Faux Stained Glass Painting - Video How To's and Techniques
Gallery Glass Paints
Ever tried to make a stained glass masterpiece? Me neither but I have stumbled upon the wide world of faux stained glass painting and I love it! It's a very uncomplicated form of painting that is also removable and reusable for glass surfaces. And for those with children it can be a fun and safe craft for the kiddos because it’s water-based! They can place their works of art on glass surfaces such as their windows. Since they're reusable they can remove it from their windows and place them on their bathroom mirror. Even adults can release some stress by having their own fun creating works of art for glass vases or dressing up a window that may face toward a not so spectacular view. However you choose to display them they are sure to be a hit with family and friends no matter if you're an artist or not. Here are some steps and ideas to a successful faux stained glass look.
Gallery Glass paints
Straight Pin (optional)
Step 1 - Find Image
Find what you want to paint or create your own drawing. Find something with simple lines. If you can not draw, don't worry, find what you have an interest in and print it out. If what you are printing out is too small use a copier to increase the size of a picture and then you can trace it and create your faux stained painting. If you cannot find an image with simple lines take the detailed piece and place a sheet of tracing paper over it and create a simplified drawing of it. This is what drew me to this form of art, its simplicity.
Step 2 - Place Drawing on Tracing Paper
If you haven’t already, trace your drawing on a sheet of tracing paper with a pencil. Even if I create my own image I still trace it on tracing paper. Place your traced picture inside of the sheet protector. If the tracing paper is too large fold the excess down over the top and tape it down. It helps keep the image in place. You may also have to fold other sides in order to fit your tracing paper inside of the sheet protector.
There are also Gallery Glass aids called Leading Blanks that allow you to place your image on them as well in order to apply your outline and fill in your color. However you get a limited supply and they cost more. The sheet protectors are a cheaper way of doing the same thing. I have not used the leading blanks so I really don't know if there are other benefits to them.
Step 3 - Applying Outline
With the liquid leading trace the lines of the design. To get the liquid leading started take a pair of scissors and cut the tip maybe 1/8 of an inch. You may have to use the tip of one of the blades on the scissors and poke it further into the hole if you have problems squeezing leading out. You want it big enough to allow the leading to come out with ease. When first starting slowly squeeze until liquid leading begins to peek out. Place the liquid leading to the sheet protector to avoid the leading from curling up on the tip of the bottle. Elongate the line of leading before following the outline of your drawing. This allows the leading to stay in a straighter line once you begin tracing with it. If you stay too close to the page when pulling away to make a line, you risk breaking the line of leading.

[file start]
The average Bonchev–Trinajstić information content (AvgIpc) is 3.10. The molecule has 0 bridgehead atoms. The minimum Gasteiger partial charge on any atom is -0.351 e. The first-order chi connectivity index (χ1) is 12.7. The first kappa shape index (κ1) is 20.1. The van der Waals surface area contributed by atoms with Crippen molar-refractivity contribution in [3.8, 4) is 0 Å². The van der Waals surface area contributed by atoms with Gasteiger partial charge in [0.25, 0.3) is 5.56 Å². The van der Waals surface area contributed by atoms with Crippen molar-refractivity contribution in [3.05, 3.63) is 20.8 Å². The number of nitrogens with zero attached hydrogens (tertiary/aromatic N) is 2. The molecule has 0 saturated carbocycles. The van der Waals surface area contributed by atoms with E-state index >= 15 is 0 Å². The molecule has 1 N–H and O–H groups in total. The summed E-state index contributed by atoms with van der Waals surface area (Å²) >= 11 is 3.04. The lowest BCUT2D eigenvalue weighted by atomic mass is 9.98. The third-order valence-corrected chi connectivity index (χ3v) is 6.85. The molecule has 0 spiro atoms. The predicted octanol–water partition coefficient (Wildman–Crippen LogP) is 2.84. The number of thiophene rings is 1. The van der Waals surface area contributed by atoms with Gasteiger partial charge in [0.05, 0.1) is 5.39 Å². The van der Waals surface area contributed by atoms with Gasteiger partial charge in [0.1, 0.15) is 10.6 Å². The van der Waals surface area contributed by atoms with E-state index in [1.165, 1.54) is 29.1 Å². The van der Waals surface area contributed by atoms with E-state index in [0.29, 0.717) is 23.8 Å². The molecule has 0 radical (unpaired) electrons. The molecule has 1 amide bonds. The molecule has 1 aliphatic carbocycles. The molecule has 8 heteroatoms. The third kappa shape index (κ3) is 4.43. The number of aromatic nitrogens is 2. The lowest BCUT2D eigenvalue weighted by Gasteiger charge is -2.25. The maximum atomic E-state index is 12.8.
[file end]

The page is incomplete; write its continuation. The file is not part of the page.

Until you get the hang of it do small sections at a time. In time you will be able to make longer and neater lines. Once you complete a section of outlining dot down the tip of the leading bottle to the paper protector and pull up until the line disconnects. If you find a line you’ve made to be a little crooked, before it begins to set, take a toothpick and nudge the leading to where you need it to be. Don’t use the tip of the toothpick to do this. Just kind of side swipe it.
Step 4 - Drying Time
Wait. It will take the liquid leading about 8-10 hours to dry. In the meantime figure out the colors you want to use for your picture!
Step 5 - Adding Color
Once leading has dried you’re ready for filling the color! Take tip of color bottle and place up against leading line. Trace along leading line making somewhat of an outline within an outline and then fill in color moving from left to right. After filling in color, with a toothpick or nutpick rake left to right over color. This evens out the level of color as well as helps eliminate bubbles. Rake over color section by section as you go long. Keep in mind that if you are working with an outlined object that has multiple compartments, trying to fill in all sections at once and then raking over color or popping bubbles will likely not turn out well. Sections may already start drying making it hard for you to do so and cause you to pull up a whole section that you worked so hard on.
At times you may not want one color and want to blend a bit. Placing colors in the same space and dragging one color into the other can give a blended or highlighted appearance if mixed with white or a lighter color.
Note: In video you may see the outline of the flower's leading move. This is because I have constantly picked it up and reused it to test with it. If I apply pressure to it, it will still stick to a window.
Step 6 - Drying Time